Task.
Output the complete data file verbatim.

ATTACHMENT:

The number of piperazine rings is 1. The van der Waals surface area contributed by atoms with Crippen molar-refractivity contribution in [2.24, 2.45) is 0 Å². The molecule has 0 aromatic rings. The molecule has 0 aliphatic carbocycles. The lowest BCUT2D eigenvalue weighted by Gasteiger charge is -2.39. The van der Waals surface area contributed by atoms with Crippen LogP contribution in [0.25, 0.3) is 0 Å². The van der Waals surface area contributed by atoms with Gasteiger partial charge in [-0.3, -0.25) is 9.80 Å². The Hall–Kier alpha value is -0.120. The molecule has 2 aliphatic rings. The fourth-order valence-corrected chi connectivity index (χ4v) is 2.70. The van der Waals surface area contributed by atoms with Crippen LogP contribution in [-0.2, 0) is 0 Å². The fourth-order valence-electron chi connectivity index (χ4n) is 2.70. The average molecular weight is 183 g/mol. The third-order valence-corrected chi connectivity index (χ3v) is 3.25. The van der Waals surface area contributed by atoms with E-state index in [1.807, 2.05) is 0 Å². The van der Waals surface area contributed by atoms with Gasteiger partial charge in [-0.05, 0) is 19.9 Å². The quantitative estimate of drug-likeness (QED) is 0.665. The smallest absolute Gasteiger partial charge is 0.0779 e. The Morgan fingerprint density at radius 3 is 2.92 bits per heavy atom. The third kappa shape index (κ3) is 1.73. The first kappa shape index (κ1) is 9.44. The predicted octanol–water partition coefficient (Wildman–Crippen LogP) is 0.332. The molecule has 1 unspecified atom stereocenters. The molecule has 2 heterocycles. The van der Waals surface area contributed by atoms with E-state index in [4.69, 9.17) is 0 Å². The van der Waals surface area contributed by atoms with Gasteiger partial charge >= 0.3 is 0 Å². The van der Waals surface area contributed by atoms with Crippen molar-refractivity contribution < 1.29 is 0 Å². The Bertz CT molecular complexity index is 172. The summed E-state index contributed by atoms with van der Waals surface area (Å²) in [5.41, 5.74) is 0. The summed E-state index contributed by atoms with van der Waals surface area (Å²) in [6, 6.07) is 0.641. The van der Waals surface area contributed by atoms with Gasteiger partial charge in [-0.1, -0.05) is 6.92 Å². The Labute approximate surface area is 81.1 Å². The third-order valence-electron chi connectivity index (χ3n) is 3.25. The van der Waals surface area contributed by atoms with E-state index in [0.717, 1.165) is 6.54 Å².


The number of piperazine rings is 1. The van der Waals surface area contributed by atoms with Crippen molar-refractivity contribution in [2.24, 2.45) is 0 Å². The molecule has 0 aromatic rings. The molecule has 0 aliphatic carbocycles. The lowest BCUT2D eigenvalue weighted by Gasteiger charge is -2.39. The van der Waals surface area contributed by atoms with Crippen LogP contribution in [0.25, 0.3) is 0 Å². The van der Waals surface area contributed by atoms with Gasteiger partial charge in [-0.3, -0.25) is 9.80 Å². The Hall–Kier alpha value is -0.120. The molecule has 2 aliphatic rings. The fourth-order valence-corrected chi connectivity index (χ4v) is 2.70. The van der Waals surface area contributed by atoms with Crippen LogP contribution in [-0.2, 0) is 0 Å². The fourth-order valence-electron chi connectivity index (χ4n) is 2.70. The average molecular weight is 183 g/mol. The third-order valence-corrected chi connectivity index (χ3v) is 3.25. The van der Waals surface area contributed by atoms with E-state index in [1.807, 2.05) is 0 Å². The van der Waals surface area contributed by atoms with Gasteiger partial charge in [-0.05, 0) is 19.9 Å². The quantitative estimate of drug-likeness (QED) is 0.665. The smallest absolute Gasteiger partial charge is 0.0779 e. The Morgan fingerprint density at radius 3 is 2.92 bits per heavy atom. The third kappa shape index (κ3) is 1.73. The first kappa shape index (κ1) is 9.44. The predicted octanol–water partition coefficient (Wildman–Crippen LogP) is 0.332. The molecule has 1 unspecified atom stereocenters. The molecule has 2 heterocycles. The van der Waals surface area contributed by atoms with E-state index in [4.69, 9.17) is 0 Å². The van der Waals surface area contributed by atoms with Gasteiger partial charge >= 0.3 is 0 Å². The van der Waals surface area contributed by atoms with Crippen molar-refractivity contribution < 1.29 is 0 Å². The Bertz CT molecular complexity index is 172. The summed E-state index contributed by atoms with van der Waals surface area (Å²) in [5.41, 5.74) is 0. The summed E-state index contributed by atoms with van der Waals surface area (Å²) in [6, 6.07) is 0.641. The van der Waals surface area contributed by atoms with Gasteiger partial charge in [-0.1, -0.05) is 6.92 Å². The Labute approximate surface area is 81.1 Å². The third-order valence-electron chi connectivity index (χ3n) is 3.25. The van der Waals surface area contributed by atoms with E-state index in [0.717, 1.165) is 6.54 Å².